ועד היותו בארץ כנען לא שקט לבו… שזכות הארץ תצילהו, ולכן אמר עתה שבא שלם אל ארץ מגורי אביו, כי הצילו אלוהים בדרך מכף כל אויביו.

Until he (Yaakov) came to Canaan, he was not able to relax (lit. his heart silenced)… [because once he made it to Canaan,] he had the merit of the land to save him, and therefore he was only called shalem once he made it back to the land of the dwelling of his forebears, because then he truly knew that G-d had saved him from his enemies. (רמב”ן שם)

It is a well-known fact in Judaism that the land of Israel has a higher level of hashra’at haShechina (Heavenly supervision) than any other place in the world. Rabbi Yissachar Shlomo Teichtel, in introduction to his authorative Religious Zionist work Eim Habanim Smeicha, ties together several ideas to prove the inherent connection between the Jewish faith and the Land of Israel. Towards the beginning, he quotes a midrash which teaches that at the beginning of time, G-d appointed guardian angels to watch over all of the lands of the world, except for Israel, which G-d personally supervises. From this somewhat symbolic teaching, Rabbi Teichtel concludes that Israel has been and always will be on a higher level of hashra’at haShechina than anywhere else in the world, much as, in a modern office setting, workers who are seated closer to the boss will generally be more productive, and the most productive worker will usually be the one whose neck the manager is always “breathing down.” With this in mind, we can understand exactly why Yaakov felt so much safer once he was back in Israel proper- he knew that he was under G-d’s direct supervision, and with this, nothing bad could happen, and therefore he truly felt “shalem” once he was settled by Shechem in Israel proper.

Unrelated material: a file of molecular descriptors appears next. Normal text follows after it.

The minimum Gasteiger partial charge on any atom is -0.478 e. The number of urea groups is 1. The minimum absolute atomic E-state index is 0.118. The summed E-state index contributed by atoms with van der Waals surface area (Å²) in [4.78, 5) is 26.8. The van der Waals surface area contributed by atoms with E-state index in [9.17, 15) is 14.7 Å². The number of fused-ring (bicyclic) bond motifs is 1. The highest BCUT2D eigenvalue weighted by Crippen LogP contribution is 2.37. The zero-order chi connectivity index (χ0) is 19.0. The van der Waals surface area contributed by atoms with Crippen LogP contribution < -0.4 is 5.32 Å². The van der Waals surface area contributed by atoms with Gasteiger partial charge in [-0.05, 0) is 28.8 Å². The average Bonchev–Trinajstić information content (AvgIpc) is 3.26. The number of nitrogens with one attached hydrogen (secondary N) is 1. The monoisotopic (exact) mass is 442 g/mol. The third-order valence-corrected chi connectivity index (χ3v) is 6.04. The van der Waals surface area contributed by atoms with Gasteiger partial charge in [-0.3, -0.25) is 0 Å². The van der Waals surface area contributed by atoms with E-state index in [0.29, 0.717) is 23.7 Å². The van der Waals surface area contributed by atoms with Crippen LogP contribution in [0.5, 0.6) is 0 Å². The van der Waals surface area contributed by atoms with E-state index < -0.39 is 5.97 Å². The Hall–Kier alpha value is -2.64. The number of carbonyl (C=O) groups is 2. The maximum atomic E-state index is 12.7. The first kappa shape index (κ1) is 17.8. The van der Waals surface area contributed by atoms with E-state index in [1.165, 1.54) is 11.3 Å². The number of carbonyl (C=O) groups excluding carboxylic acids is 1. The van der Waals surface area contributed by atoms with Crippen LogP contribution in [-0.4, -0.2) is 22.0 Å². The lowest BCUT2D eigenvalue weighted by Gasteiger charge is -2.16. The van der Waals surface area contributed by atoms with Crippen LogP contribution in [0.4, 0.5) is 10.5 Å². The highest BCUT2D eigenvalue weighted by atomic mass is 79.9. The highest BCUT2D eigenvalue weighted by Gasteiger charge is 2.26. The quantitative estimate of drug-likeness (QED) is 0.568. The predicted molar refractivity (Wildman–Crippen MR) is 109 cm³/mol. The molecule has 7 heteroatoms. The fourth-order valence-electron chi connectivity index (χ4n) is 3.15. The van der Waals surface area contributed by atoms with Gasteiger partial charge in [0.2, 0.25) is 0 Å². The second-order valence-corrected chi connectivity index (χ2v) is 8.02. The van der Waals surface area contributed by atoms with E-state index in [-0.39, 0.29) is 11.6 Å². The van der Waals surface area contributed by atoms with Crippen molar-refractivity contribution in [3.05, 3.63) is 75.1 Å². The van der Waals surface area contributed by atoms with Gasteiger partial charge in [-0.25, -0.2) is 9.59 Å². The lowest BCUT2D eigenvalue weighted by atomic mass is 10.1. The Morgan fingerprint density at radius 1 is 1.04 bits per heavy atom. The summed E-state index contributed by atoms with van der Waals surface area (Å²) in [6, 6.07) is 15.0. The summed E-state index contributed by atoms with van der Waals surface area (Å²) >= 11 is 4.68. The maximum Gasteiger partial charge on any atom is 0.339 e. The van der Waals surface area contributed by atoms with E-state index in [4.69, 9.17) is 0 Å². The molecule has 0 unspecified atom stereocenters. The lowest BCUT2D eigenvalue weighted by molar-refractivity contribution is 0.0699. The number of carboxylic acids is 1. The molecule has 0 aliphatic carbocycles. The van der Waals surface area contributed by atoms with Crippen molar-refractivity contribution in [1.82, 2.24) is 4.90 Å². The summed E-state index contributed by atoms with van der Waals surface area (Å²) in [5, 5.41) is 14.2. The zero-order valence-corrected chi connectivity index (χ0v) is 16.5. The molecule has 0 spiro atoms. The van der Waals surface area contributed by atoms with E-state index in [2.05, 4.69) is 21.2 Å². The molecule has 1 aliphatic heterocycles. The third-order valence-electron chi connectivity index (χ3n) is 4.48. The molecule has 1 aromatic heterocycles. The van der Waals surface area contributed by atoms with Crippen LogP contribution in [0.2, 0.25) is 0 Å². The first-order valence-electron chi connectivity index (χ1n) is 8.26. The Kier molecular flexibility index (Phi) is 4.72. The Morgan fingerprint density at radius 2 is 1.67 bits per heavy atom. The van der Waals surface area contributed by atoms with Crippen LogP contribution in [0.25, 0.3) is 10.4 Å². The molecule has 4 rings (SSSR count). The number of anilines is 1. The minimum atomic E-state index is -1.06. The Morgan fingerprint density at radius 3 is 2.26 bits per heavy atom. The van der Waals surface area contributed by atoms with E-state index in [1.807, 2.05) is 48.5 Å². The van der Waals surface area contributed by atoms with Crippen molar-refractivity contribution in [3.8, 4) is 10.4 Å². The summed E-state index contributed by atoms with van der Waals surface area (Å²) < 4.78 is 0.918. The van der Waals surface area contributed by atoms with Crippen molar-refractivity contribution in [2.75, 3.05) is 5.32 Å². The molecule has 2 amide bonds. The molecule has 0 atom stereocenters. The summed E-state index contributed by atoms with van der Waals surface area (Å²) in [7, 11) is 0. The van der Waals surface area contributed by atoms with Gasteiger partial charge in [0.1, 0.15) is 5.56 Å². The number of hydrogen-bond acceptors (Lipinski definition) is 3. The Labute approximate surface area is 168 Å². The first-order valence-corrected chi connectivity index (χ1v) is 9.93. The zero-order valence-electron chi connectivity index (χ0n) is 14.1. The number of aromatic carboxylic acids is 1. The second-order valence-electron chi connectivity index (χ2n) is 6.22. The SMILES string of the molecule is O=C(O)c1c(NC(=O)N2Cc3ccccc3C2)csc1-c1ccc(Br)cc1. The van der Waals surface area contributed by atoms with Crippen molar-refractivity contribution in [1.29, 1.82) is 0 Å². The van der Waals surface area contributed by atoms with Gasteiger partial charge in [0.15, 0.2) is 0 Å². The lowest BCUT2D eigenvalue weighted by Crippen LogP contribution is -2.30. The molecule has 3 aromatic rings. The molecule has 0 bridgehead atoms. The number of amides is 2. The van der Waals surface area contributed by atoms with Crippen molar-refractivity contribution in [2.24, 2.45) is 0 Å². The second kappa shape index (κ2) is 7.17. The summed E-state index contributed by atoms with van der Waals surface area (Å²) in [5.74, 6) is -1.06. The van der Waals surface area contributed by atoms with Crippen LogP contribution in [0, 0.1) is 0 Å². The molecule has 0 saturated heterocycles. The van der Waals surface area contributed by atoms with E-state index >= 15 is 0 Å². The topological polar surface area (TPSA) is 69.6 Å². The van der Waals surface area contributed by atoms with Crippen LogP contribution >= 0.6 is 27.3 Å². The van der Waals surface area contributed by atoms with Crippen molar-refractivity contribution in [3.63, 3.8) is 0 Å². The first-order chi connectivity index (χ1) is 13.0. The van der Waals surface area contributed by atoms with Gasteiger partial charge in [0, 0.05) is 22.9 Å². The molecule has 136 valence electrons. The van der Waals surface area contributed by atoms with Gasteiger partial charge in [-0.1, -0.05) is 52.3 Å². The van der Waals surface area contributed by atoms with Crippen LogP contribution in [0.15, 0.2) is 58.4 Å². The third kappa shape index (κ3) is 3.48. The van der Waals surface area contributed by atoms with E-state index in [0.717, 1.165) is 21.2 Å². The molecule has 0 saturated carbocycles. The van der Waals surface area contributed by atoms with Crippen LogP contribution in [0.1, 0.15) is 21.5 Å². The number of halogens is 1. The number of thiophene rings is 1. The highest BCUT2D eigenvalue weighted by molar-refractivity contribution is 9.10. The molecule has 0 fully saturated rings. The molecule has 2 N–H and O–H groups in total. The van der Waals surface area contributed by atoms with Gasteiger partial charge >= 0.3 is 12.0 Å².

While this idea is very interesting, it is somewhat impractical as the story immediately following this passuk is the one of Dina, Yaakov’s daughter, being raped by Shechem, the head of the so-named city. Even though Yaakov had the hashra’at haShechina factor going for him, he was seemingly still open to attacks. So, why then did Yaakov feel safer in Israel proper than abroad?